MONDAY, MARCH 22, 2021
Prehistory, brain wiring win: According to anthropologists, we humans are inclined to behave in remarkable ways at times of tribal conflict.
This morning, the Washington Post's editorial board describes one current example of this hard-wired inclination.
The board describes an ongoing bit of conduct by certain elected officials in Arizona. These humans refuse to accept a basic fact:
Donald J. Trump lost the state in last November's election.
As the editorial explains, the validity of the Arizona vote count has already been validated by the appropriate officials, who happen to be Republicans.
That hasn't been good enough for major Republican officials. Hard-copy headline included, the editorial starts like this:
WASHINGTON POST EDITORIAL (3/22/21): For some, the 2020 race isn't over
You might have thought that the 2020 elections were over. Not in the minds of Arizona Republicans, who are still upset about President Biden’s narrow win in their state last November. Arizona Senate President Karen Fann (R) said Thursday that the [state] Senate will conduct its own hand recount of 2.1 million ballots in Maricopa County, the state’s most populous jurisdiction. Republicans claim they want to restore confidence in the voting process. In fact, they are only encouraging people to believe the lie that the election was stolen.
The sheer stupidity of Fann's action will become clear if you read the whole editorial. But this is the way we humans are inclined to behave at times like these, an array of top experts have told us.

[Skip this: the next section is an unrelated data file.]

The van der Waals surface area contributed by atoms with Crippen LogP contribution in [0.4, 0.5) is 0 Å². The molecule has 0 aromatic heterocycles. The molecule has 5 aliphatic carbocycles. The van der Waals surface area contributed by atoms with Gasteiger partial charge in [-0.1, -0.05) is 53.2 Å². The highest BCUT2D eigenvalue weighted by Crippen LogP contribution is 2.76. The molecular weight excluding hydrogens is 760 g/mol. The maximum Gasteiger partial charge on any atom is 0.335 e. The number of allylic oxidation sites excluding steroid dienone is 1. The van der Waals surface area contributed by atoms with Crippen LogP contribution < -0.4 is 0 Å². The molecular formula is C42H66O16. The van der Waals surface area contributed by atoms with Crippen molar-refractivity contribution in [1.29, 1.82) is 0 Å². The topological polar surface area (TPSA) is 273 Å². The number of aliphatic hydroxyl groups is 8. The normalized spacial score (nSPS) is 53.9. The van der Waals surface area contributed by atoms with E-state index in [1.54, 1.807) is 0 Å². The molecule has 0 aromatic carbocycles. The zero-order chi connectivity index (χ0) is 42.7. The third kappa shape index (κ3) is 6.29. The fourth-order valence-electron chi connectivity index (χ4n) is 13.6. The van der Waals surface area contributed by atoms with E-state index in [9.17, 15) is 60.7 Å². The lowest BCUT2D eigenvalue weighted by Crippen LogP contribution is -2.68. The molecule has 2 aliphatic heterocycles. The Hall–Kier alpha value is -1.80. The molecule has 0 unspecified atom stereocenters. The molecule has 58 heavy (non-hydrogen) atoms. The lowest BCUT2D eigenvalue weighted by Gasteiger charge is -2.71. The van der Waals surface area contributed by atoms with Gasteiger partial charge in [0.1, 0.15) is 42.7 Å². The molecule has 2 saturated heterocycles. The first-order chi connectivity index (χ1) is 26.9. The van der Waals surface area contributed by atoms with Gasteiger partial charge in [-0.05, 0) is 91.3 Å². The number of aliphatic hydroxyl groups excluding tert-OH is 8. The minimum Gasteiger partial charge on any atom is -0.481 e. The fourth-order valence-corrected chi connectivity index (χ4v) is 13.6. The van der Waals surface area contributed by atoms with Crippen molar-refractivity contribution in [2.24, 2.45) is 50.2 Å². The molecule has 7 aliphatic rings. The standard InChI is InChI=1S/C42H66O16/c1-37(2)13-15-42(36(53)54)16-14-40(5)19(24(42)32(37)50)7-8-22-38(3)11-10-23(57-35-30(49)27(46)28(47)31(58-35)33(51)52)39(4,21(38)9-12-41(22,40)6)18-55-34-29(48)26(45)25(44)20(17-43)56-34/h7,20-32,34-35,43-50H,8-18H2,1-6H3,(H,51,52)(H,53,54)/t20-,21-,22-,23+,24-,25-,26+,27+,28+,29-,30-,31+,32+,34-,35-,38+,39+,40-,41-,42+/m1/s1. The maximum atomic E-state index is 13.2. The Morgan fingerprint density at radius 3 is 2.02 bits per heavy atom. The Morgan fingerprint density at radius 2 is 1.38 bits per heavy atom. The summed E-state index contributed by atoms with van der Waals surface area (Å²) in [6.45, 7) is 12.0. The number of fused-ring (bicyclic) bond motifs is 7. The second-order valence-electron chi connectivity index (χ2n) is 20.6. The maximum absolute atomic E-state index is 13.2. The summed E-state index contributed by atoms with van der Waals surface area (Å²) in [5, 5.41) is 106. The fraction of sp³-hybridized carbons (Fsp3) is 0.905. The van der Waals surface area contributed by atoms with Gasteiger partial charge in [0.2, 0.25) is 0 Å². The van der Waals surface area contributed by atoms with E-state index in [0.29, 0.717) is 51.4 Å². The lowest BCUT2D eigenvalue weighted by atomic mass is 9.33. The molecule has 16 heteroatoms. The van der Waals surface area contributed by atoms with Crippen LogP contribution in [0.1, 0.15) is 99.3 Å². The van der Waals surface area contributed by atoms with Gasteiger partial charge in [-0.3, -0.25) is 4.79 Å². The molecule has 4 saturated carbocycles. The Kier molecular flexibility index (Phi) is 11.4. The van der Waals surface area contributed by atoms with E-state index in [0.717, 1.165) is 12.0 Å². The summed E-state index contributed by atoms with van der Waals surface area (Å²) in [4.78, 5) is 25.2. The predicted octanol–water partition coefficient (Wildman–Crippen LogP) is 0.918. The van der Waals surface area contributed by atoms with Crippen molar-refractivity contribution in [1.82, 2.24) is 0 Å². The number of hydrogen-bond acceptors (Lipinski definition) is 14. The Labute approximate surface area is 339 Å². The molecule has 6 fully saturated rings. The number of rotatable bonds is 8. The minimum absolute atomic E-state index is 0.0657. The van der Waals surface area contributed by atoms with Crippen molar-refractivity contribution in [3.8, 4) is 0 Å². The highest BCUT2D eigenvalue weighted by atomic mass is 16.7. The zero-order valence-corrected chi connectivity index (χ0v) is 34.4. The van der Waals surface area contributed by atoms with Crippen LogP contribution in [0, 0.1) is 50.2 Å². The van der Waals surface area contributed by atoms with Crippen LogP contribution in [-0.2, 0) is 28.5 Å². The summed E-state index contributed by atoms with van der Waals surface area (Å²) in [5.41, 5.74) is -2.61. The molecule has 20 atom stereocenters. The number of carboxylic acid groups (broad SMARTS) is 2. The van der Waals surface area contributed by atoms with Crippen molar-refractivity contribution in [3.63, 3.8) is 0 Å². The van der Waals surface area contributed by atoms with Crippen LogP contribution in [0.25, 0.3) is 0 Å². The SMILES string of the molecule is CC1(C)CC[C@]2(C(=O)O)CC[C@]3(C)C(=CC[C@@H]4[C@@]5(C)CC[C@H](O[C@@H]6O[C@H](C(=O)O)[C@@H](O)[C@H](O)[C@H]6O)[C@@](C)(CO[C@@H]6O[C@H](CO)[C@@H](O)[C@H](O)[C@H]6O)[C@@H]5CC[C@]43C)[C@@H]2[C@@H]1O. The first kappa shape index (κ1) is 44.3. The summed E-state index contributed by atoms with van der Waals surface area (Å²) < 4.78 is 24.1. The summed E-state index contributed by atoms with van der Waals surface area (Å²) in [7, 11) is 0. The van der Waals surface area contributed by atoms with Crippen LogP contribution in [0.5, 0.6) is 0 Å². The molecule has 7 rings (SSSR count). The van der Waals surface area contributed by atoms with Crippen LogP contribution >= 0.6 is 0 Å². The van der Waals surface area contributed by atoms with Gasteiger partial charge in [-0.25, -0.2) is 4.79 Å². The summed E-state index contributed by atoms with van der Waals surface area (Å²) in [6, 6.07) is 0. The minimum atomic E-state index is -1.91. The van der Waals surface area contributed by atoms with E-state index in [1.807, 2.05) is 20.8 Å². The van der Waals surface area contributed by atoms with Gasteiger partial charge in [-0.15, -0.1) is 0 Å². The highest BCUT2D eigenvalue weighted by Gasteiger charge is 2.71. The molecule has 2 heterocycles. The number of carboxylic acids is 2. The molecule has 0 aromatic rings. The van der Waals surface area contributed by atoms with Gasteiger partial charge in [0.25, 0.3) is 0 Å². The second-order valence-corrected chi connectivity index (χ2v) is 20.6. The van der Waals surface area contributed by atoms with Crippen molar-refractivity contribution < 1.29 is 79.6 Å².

As we first noted several years back, "it's all anthropology now." There is no longer any reason to think that our nation's warring tribes will be able to resolve current disputes in ways which are even vaguely "rational."
It's the oldest false story in the book, these despondent experts have said. In our essence, we humans aren't "the rational animal," and we never have been!
We humans are really a tribal animal, these despairing scholars claim. At times of polarization, we're strongly inclined to abandon rational conduct.
Instead, we find ways to align ourselves with the claims, and with the preferred Storylines, of our own sacred tribes.
For people like Fann, one such sacred Storyline says that Trump couldn't have lost. For an example from here in Our Town, we cite a new post by our own favorite blogger:
As the blogger begins, he asks the question on everyone's mind here in the streets of Our Town. Was Robert Long motivated by racism when he killed eight people last week?
Here in Our Town, we desperately want the answer to be yes. Agreement on such high-minded claims has become the one key way we form our tribal alliance.
Was Long motivated by racism? As he starts, the blogger suggests that the answer is no—but he seems to suggest that, in a pinch, misogyny will do. Headline included:
DRUM (3/21/21): Were the Atlanta Killings Motivated By Racism?
Was Robert Aaron Long motivated by anti-Asian racism when he went on his killing rampage in Atlanta last week? Six of his eight victims were Asian massage parlor workers, so at first the answer seemed pretty obvious: Of course he was.
But then things got more complicated. Racist mass shooters are usually proud to acknowledge their racism, but Long said he didn't care about race. Others who knew him confirmed this. And unlike most racist attackers, he didn't have a Facebook page full of racial fulminations or a Twitter feed that retweeted anti-Asian hate speech. At a conscious level, at least, Long really did seem to be motivated mostly by misogyny and sex obsessions.